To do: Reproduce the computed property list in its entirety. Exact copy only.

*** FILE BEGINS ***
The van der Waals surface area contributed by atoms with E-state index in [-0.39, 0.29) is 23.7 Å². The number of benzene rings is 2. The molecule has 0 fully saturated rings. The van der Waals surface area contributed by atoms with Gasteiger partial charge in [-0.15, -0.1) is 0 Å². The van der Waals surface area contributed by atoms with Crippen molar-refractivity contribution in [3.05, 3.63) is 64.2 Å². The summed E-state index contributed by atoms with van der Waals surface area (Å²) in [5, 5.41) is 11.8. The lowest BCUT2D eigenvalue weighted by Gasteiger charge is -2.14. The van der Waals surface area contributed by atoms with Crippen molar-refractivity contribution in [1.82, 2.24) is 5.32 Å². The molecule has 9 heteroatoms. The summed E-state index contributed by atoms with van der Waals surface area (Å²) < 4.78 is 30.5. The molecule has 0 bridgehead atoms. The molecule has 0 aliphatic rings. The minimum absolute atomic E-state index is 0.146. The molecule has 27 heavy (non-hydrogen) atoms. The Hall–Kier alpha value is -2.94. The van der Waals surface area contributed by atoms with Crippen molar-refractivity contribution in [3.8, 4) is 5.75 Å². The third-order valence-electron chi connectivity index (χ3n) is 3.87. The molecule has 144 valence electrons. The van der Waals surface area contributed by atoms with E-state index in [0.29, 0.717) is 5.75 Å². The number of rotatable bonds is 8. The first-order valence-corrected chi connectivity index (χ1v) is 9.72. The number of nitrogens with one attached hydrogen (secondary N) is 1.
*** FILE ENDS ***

The van der Waals surface area contributed by atoms with E-state index in [-0.39, 0.29) is 23.7 Å². The number of benzene rings is 2. The molecule has 0 fully saturated rings. The van der Waals surface area contributed by atoms with Gasteiger partial charge in [-0.15, -0.1) is 0 Å². The van der Waals surface area contributed by atoms with Crippen molar-refractivity contribution in [3.05, 3.63) is 64.2 Å². The summed E-state index contributed by atoms with van der Waals surface area (Å²) in [5, 5.41) is 11.8. The lowest BCUT2D eigenvalue weighted by Gasteiger charge is -2.14. The van der Waals surface area contributed by atoms with Crippen molar-refractivity contribution in [1.82, 2.24) is 5.32 Å². The molecule has 9 heteroatoms. The summed E-state index contributed by atoms with van der Waals surface area (Å²) < 4.78 is 30.5. The molecule has 0 bridgehead atoms. The molecule has 0 aliphatic rings. The minimum absolute atomic E-state index is 0.146. The molecule has 27 heavy (non-hydrogen) atoms. The Hall–Kier alpha value is -2.94. The van der Waals surface area contributed by atoms with Crippen molar-refractivity contribution in [3.8, 4) is 5.75 Å². The third-order valence-electron chi connectivity index (χ3n) is 3.87. The molecule has 144 valence electrons. The van der Waals surface area contributed by atoms with E-state index in [0.29, 0.717) is 5.75 Å². The number of rotatable bonds is 8. The first-order valence-corrected chi connectivity index (χ1v) is 9.72. The number of nitrogens with one attached hydrogen (secondary N) is 1.